IBM is poised to cut over 1,000 jobs from its French workforce in the coming years.
On Wednesday, IBM France presented its 'bi-annual business estimates' during a meeting of the central business committee. ZDNet managed to get a look figures included in the estimates, which forecast a total of 1,226 job cuts within two years.
According to the figures, two areas of the business will be hit the hardest: IBM France expects to have to bring down its services workforce to 1192 jobs from 1696, and its local support functions to 929 from 1233 today. The company had a headcount of just over 8,500 in the country at the end of 2012, the estimates said.
However, it's not yet known if there will be any redundancies. "No decision has been made regarding a potential worker adjustment program," the company said in a statement.
The French union CGT said it expects IBM to outline plans for job cuts in May.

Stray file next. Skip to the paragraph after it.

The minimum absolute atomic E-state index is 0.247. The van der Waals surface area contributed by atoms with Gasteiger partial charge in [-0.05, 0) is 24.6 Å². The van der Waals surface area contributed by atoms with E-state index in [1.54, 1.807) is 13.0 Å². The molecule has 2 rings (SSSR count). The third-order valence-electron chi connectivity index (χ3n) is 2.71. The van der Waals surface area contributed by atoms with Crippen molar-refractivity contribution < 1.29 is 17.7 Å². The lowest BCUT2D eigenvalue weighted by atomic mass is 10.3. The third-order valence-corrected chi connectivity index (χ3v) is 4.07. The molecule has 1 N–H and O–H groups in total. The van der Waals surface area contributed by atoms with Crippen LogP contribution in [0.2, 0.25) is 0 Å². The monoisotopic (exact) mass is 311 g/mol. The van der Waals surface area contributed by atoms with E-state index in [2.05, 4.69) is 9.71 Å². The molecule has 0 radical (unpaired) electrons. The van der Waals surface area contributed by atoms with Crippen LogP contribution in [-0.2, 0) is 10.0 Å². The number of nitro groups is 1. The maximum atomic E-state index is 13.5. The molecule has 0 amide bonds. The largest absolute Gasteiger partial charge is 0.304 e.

IBM is conducting "business as usual", CGT said, while Pierry Poquet, central representative of the UNSA union, told French newspaper Libération that IBM employed 26,000 people in France back in 1998. UNSA claims IBM has been cutting an average of a thousand jobs a year in France over the past 15 years.
Any potential cuts could be held up by what's known in France as an 'economic alert'. In such cases, an economic alert can be used to force a company to provide more details regarding its plans and can eventually lead to the organisation having to create a formal and costly 'work adjustment plan'.
While IBM's larger unions were in a position to trigger such an alert, none chose to do so. Instead, the unions charged the central works council secretary with "setting up a technical and legal expert mission" to look into the economic justification for IBM's plan and whether the numbers mentioned in the business estimates are appropriate. The unions haven't ruled out the possibility of triggering an economical alert "if things happen to take too long".
IBM recently saw its share price suffer its, after a . Revenue in EMEA was $7.3bn for the quarter, down four percent year on year.